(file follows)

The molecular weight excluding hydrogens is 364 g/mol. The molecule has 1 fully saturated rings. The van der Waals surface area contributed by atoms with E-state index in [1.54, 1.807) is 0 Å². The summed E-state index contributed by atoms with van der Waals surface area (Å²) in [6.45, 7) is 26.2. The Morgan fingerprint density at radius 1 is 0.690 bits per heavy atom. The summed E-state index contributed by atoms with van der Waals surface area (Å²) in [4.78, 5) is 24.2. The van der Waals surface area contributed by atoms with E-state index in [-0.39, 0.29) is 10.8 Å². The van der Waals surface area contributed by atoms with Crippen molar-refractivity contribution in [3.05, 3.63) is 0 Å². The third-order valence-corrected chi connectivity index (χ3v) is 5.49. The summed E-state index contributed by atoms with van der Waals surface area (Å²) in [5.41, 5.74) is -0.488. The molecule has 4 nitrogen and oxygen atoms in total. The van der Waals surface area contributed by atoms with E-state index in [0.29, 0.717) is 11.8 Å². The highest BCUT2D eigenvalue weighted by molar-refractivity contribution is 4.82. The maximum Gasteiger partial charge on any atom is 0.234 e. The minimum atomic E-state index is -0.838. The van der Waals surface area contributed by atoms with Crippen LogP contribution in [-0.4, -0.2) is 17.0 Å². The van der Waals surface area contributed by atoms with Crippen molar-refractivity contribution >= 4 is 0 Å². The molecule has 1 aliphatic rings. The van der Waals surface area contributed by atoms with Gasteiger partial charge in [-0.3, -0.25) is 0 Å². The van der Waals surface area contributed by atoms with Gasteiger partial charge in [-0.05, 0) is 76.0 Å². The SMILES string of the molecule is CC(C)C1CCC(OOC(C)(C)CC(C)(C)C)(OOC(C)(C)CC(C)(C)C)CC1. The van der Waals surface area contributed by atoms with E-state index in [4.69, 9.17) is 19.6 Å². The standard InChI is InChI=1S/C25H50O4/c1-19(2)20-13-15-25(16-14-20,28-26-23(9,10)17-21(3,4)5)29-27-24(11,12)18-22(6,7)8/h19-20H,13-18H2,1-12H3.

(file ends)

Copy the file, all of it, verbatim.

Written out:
The molecular weight excluding hydrogens is 364 g/mol. The molecule has 1 fully saturated rings. The van der Waals surface area contributed by atoms with E-state index in [1.54, 1.807) is 0 Å². The summed E-state index contributed by atoms with van der Waals surface area (Å²) in [6.45, 7) is 26.2. The Morgan fingerprint density at radius 1 is 0.690 bits per heavy atom. The summed E-state index contributed by atoms with van der Waals surface area (Å²) in [4.78, 5) is 24.2. The van der Waals surface area contributed by atoms with E-state index in [-0.39, 0.29) is 10.8 Å². The van der Waals surface area contributed by atoms with Crippen molar-refractivity contribution in [3.05, 3.63) is 0 Å². The third-order valence-corrected chi connectivity index (χ3v) is 5.49. The summed E-state index contributed by atoms with van der Waals surface area (Å²) in [5.41, 5.74) is -0.488. The molecule has 4 nitrogen and oxygen atoms in total. The van der Waals surface area contributed by atoms with E-state index in [0.29, 0.717) is 11.8 Å². The highest BCUT2D eigenvalue weighted by molar-refractivity contribution is 4.82. The maximum Gasteiger partial charge on any atom is 0.234 e. The minimum atomic E-state index is -0.838. The van der Waals surface area contributed by atoms with Crippen LogP contribution in [-0.4, -0.2) is 17.0 Å². The van der Waals surface area contributed by atoms with Crippen molar-refractivity contribution >= 4 is 0 Å². The molecule has 1 aliphatic rings. The van der Waals surface area contributed by atoms with Gasteiger partial charge in [-0.3, -0.25) is 0 Å². The van der Waals surface area contributed by atoms with Gasteiger partial charge in [-0.05, 0) is 76.0 Å². The SMILES string of the molecule is CC(C)C1CCC(OOC(C)(C)CC(C)(C)C)(OOC(C)(C)CC(C)(C)C)CC1. The van der Waals surface area contributed by atoms with E-state index in [4.69, 9.17) is 19.6 Å². The standard InChI is InChI=1S/C25H50O4/c1-19(2)20-13-15-25(16-14-20,28-26-23(9,10)17-21(3,4)5)29-27-24(11,12)18-22(6,7)8/h19-20H,13-18H2,1-12H3.